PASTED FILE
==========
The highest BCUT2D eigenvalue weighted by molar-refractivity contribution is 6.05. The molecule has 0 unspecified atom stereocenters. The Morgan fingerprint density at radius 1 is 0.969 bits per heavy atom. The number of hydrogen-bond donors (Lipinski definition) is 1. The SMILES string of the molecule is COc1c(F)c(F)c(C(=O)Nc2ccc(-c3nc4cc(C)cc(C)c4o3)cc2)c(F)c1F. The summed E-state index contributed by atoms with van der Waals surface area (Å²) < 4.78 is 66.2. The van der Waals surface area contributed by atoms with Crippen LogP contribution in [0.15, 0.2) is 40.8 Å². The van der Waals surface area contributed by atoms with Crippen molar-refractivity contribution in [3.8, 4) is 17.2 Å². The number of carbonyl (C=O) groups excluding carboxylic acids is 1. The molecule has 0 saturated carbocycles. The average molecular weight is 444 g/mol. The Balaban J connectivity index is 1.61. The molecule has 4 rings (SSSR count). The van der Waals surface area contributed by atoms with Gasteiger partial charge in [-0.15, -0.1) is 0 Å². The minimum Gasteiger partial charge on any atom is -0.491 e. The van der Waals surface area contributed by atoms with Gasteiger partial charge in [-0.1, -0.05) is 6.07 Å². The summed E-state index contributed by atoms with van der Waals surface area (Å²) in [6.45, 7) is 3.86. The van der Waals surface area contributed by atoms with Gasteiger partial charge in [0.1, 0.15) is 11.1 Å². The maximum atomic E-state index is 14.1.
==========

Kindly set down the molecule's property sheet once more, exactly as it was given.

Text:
The highest BCUT2D eigenvalue weighted by molar-refractivity contribution is 6.05. The molecule has 0 unspecified atom stereocenters. The Morgan fingerprint density at radius 1 is 0.969 bits per heavy atom. The number of hydrogen-bond donors (Lipinski definition) is 1. The SMILES string of the molecule is COc1c(F)c(F)c(C(=O)Nc2ccc(-c3nc4cc(C)cc(C)c4o3)cc2)c(F)c1F. The summed E-state index contributed by atoms with van der Waals surface area (Å²) < 4.78 is 66.2. The van der Waals surface area contributed by atoms with Crippen LogP contribution in [0.15, 0.2) is 40.8 Å². The van der Waals surface area contributed by atoms with Crippen molar-refractivity contribution in [3.8, 4) is 17.2 Å². The number of carbonyl (C=O) groups excluding carboxylic acids is 1. The molecule has 0 saturated carbocycles. The average molecular weight is 444 g/mol. The Balaban J connectivity index is 1.61. The molecule has 4 rings (SSSR count). The van der Waals surface area contributed by atoms with Gasteiger partial charge in [-0.15, -0.1) is 0 Å². The minimum Gasteiger partial charge on any atom is -0.491 e. The van der Waals surface area contributed by atoms with Gasteiger partial charge in [-0.1, -0.05) is 6.07 Å². The summed E-state index contributed by atoms with van der Waals surface area (Å²) in [6.45, 7) is 3.86. The van der Waals surface area contributed by atoms with Gasteiger partial charge in [0.1, 0.15) is 11.1 Å². The maximum atomic E-state index is 14.1.